JAPANESE murder victim, Asami Nagakiya was strangled by a left hander and during the last minutes of her life she was bitten by her attacker who had bad teeth.
This was the conclusion drawn yesterday by Dr Valery Alexandrov during a lecture at the University of the West Indies, St Augustine campus where he spoke to students and tried to convince them to pursue forensic pathology as a career.
The lecture was facilitated by the Education Ministry and the The National Institute of Higher Education, Research, Science and Technology (NIHERST).
The theatre was packed as Dr Alexandrov showed graphic photos and cases he had investigated in Trinidad and Tobago and the Caribbean.
Alexandrov said he had to adjust to some cultural aspects of this country as a significant portion of the population cremated its dead.
The body of 31-year-old Nagakiya was found on Ash Wednesday 2016, under a tree in the Queen's Park Savannah.
She was wearing the Legacy costume that she played in on Carnival Tuesday.
There were injuries to her head, arms and legs, suggesting a struggle, and bite marks on her lips and cheeks.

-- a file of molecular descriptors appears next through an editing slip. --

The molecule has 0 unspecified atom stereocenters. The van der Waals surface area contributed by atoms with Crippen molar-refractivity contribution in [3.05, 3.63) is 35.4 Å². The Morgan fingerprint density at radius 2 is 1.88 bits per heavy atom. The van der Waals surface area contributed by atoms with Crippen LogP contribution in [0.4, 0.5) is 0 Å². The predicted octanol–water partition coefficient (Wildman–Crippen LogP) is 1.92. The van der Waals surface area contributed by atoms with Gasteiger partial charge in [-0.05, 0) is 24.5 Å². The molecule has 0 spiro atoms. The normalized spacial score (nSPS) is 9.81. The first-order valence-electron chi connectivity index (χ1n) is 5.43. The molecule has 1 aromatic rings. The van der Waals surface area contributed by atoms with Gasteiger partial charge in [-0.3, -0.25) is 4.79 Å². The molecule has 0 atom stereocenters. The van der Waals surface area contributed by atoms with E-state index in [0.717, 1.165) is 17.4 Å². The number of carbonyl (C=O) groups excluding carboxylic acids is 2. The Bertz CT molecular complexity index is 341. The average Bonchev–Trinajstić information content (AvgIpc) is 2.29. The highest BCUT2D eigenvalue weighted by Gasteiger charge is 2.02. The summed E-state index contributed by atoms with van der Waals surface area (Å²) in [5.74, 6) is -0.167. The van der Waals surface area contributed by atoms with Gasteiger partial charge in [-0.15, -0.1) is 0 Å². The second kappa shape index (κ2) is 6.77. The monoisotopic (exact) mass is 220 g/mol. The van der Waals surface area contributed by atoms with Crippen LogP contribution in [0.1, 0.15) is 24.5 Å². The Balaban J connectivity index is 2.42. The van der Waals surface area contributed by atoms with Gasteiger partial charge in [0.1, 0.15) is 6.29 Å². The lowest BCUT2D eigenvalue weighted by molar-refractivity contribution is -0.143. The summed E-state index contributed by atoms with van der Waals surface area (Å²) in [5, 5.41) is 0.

Nagakiya's body was taken back to Japan and cremated. Her case remains unsolved and police claim it is still being investigated.
Alexandrov also chided lawyers who he said tended to save their clients from being convicted of murder by dragging out the cases and turning them into manslaughter cases by sometimes criminalising the victims.
He said: “The purpose of forensic pathology is to indicate the particulars of a case so as not to convert from murder to manslaughter.”
He cited an example of someone who shoots another person at close range or the torture of people before they are killed.
He said that the killer/s intent is solidified by the science of pathology so even if a defence attorneys says, “self defence,” a gunshot at close range or torture before death means that the killer was not defending him/herself and his or her intent was to murder.